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Patient Educ Couns. 2015 Jul;98(7):884-9. doi: 10.1016/j.pec.2015.03.017. Epub 2015 Mar 30.

Changing knowledge, attitudes, and behaviors regarding cervical cancer screening: The effects of an educational intervention in rural Kenya.

Author information

1
Department of Internal Medicine, University of Washington, Seattle, USA. Electronic address: joelleir@u.washington.edu.
2
Centre for Microbiology Research, Kenya Medical Research Institute (KEMRI), Nairobi, Kenya.
3
Department of Obstetrics, Gynecology and Reproductive Sciences, Bixby Center for Global Reproductive Health, University of California, San Francisco, USA.

Abstract

OBJECTIVE:

Cervical cancer screening uptake may be influenced by inadequate knowledge in resource-limited settings. This randomized trial evaluated a health talk's impact on cervical cancer knowledge, attitudes, and screening rates in rural Kenya.

METHODS:

419 women attending government clinics were randomized to an intervention (N=207) or control (N=212) group. The intervention was a brief health talk on cervical cancer. Participants completed surveys at enrollment (all), immediately after the talk (intervention arm), and at three-months follow-up (all). The primary outcomes were the change in knowledge scores and the final screening rates at three-months follow-up. Secondary outcomes were changes in awareness about cervical cancer screening, perception of personal cervical cancer risk, cervical cancer and HIV stigma, and screening acceptability.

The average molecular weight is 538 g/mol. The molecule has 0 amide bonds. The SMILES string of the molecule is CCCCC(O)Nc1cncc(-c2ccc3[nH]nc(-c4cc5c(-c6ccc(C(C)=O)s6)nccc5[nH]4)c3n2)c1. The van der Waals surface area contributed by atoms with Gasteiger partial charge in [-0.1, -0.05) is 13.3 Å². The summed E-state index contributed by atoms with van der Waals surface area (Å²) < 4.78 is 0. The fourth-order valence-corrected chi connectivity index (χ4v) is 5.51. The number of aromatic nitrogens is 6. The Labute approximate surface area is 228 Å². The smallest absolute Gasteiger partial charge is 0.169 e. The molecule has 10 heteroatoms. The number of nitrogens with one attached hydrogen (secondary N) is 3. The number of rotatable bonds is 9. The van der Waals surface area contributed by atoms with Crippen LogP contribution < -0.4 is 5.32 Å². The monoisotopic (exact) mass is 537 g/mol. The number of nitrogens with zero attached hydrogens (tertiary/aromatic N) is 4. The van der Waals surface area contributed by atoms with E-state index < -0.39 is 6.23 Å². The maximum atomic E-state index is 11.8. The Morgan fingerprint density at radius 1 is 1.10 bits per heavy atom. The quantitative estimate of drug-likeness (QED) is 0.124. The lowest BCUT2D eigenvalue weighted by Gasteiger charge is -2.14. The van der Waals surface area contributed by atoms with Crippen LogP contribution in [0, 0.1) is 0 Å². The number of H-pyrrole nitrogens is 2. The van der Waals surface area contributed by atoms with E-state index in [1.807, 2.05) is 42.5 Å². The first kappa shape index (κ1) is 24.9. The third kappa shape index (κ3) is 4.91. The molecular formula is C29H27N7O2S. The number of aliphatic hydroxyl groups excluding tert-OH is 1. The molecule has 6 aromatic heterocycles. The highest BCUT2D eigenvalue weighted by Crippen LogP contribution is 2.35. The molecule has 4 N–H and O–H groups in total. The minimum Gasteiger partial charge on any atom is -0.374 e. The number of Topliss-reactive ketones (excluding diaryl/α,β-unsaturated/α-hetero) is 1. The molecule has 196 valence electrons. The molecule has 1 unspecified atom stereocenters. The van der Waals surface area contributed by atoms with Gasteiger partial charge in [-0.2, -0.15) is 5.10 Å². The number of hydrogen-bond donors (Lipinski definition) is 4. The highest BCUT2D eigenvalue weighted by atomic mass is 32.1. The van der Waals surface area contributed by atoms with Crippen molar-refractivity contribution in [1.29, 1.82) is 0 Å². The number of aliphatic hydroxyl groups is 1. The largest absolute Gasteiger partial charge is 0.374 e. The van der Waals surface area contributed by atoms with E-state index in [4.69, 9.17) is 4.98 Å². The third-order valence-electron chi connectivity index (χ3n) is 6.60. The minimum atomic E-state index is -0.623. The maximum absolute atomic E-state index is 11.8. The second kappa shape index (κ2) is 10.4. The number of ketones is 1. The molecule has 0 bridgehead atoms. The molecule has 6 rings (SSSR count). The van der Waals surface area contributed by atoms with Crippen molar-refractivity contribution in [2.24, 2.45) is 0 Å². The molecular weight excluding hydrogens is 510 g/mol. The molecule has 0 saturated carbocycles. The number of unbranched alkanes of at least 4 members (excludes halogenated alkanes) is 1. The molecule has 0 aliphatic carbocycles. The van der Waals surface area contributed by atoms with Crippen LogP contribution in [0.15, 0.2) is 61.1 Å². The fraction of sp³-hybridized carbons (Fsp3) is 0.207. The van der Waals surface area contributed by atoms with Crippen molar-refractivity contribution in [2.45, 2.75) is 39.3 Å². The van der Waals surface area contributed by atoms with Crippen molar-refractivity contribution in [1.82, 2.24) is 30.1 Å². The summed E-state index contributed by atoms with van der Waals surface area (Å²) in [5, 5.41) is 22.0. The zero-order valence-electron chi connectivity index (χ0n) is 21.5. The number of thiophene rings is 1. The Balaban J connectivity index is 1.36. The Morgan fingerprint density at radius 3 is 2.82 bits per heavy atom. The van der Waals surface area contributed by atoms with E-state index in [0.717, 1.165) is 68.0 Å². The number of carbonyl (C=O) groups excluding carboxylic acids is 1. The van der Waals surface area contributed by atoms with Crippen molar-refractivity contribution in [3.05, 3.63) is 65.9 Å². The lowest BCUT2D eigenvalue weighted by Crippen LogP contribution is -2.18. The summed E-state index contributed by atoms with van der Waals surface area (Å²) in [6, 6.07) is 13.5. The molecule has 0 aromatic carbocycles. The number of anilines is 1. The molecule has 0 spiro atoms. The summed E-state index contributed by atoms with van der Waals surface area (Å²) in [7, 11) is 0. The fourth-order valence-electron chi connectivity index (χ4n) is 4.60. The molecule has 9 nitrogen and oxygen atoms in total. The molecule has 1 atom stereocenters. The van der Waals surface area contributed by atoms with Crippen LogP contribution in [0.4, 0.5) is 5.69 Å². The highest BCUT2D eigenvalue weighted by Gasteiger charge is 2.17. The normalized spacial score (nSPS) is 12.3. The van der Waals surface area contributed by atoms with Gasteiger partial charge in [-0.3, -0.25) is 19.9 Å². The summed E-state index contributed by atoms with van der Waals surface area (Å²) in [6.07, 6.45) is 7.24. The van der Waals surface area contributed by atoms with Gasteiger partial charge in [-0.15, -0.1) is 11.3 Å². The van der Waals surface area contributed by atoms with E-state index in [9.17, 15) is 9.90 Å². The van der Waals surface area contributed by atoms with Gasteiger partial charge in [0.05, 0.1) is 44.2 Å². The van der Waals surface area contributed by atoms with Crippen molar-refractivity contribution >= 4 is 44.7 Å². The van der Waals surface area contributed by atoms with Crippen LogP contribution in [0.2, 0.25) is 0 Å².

RESULTS:

Mean Knowledge Scores increased by 26.4% (8.7 points increased to 11.0 points) in the intervention arm compared to only 17.6% (8.5 points increased to 10.0 points) in the control arm (p<0.01). Screening uptake was moderate in both the intervention (58.9%; N=122) and control (60.9%; N=129) arms, with no difference between the groups (p=0.60).

CONCLUSION:

A brief health talk increased cervical cancer knowledge, although it did not increase screening over simply informing women about free screening.

PRACTICAL IMPLICATIONS:

Screening programs can increase patient understanding with just a brief educational intervention.

KEYWORDS:

Behavior; Cervical cancer screening; Health education; Knowledge; Risk perception; Sub-Saharan Africa

PMID:
25858634
PMCID:
PMC4437717
DOI:
10.1016/j.pec.2015.03.017
[Indexed for MEDLINE]
Free PMC Article

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